Contingency Reserves for 203(k) Loans
A contingency reserve, which consists of funds set aside at the beginning of the loan process, is required for a 203(k) loan. This can account for up to 20% of the cost of repairs. For instance, a home loan of $100,000 would require a contingency reserve of up to $20,000 put into a separate holding account.
What are Contingency Reserve Funds Used For?
In particular, contingency funds are used for unexpected occurrences, such as mitigating mold not noticed during the inspection, or damage from a burst pipe when the contractor has already finished work. While this money is initially set aside, it can be used to pay the principal of the loan if it is not tapped into during the renovations. It can also be used to make cosmetic repairs around the house once the rest of the work is done.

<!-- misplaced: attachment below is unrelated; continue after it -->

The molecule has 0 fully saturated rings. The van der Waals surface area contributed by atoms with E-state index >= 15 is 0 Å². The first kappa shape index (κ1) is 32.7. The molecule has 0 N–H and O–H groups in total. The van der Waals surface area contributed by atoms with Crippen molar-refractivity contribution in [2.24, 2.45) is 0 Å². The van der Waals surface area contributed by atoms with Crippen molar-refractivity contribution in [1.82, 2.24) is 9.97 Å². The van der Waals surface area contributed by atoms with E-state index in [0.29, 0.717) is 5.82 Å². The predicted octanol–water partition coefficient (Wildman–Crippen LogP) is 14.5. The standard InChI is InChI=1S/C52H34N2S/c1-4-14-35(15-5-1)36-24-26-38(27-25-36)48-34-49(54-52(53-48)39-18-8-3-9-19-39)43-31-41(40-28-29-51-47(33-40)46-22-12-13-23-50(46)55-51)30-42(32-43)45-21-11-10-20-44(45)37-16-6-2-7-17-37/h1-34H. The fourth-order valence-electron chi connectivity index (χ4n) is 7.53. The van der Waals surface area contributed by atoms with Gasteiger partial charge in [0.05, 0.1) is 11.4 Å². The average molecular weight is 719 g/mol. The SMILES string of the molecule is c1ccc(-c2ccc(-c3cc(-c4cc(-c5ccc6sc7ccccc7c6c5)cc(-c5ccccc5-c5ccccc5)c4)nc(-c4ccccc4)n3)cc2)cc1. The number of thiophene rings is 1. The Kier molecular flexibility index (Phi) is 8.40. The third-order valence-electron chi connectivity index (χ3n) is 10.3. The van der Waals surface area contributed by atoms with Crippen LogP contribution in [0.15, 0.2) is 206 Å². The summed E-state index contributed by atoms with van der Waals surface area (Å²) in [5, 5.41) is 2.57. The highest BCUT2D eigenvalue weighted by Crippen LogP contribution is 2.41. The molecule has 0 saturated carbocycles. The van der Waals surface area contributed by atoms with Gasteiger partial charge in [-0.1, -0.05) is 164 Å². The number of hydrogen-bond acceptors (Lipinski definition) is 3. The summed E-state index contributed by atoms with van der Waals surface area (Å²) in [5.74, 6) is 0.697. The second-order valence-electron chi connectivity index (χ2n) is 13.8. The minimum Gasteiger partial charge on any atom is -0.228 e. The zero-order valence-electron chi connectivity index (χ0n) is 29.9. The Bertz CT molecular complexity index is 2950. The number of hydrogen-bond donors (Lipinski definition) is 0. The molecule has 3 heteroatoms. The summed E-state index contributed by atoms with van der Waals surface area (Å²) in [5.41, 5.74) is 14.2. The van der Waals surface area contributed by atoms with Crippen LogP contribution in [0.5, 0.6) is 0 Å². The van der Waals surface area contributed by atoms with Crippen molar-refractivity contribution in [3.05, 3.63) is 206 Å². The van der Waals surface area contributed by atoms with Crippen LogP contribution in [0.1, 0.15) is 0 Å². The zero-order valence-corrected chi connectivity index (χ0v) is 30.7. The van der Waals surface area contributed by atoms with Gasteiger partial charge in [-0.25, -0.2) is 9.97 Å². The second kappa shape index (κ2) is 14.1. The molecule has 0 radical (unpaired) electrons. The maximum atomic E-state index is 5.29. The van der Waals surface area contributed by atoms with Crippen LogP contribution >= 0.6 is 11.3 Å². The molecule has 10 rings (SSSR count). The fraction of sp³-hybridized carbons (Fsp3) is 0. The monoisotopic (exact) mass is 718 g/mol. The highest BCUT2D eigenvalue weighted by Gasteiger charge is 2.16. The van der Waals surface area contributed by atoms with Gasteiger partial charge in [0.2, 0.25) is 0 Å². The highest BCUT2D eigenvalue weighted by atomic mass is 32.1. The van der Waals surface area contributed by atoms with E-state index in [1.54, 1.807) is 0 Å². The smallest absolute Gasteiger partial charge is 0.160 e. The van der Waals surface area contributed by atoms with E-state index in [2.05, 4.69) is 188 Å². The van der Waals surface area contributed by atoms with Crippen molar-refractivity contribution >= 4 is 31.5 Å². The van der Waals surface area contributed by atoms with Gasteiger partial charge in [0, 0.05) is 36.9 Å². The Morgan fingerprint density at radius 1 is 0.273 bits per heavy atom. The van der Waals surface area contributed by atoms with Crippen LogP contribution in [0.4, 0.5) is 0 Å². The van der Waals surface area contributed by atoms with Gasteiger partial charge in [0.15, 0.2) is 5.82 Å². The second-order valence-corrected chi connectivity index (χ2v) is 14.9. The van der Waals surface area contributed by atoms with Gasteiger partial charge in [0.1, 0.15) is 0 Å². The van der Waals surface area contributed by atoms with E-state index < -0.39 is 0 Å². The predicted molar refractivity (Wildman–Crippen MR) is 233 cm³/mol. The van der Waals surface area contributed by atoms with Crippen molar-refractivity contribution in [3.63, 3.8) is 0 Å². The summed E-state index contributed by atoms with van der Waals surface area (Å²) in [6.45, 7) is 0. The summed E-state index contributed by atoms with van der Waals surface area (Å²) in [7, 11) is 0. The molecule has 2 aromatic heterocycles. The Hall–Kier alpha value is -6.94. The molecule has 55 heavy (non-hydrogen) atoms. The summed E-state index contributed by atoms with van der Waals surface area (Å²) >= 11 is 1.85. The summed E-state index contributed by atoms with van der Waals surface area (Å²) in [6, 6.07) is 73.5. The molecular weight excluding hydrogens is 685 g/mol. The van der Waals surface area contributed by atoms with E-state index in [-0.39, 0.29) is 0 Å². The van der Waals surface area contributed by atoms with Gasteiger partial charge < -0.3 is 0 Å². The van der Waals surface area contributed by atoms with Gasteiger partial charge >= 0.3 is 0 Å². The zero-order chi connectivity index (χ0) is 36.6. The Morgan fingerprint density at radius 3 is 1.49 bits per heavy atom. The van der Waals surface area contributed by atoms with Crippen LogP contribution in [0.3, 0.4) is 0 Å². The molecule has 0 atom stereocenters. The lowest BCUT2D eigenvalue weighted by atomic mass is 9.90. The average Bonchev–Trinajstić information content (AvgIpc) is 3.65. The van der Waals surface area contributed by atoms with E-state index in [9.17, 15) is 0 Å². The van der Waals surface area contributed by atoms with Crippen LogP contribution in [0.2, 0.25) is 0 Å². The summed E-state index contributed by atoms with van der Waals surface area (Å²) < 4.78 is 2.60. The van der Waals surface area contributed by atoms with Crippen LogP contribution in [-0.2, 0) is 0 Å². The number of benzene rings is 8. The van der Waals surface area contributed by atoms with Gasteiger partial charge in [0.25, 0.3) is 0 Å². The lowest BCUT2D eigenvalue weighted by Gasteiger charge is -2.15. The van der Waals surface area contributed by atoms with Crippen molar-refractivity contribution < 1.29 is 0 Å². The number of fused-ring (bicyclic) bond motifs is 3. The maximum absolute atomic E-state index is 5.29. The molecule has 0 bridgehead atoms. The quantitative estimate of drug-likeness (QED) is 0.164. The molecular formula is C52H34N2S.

For instance, suppose $20,000 were set aside as a contingency reserve on a $100,000 mortgage, but only $5,000 of that amount was used to mitigate issues prior to closing. This would leave $15,000 of additional capital that could be deducted from the loan’s principal, or used for additional improvements to the property.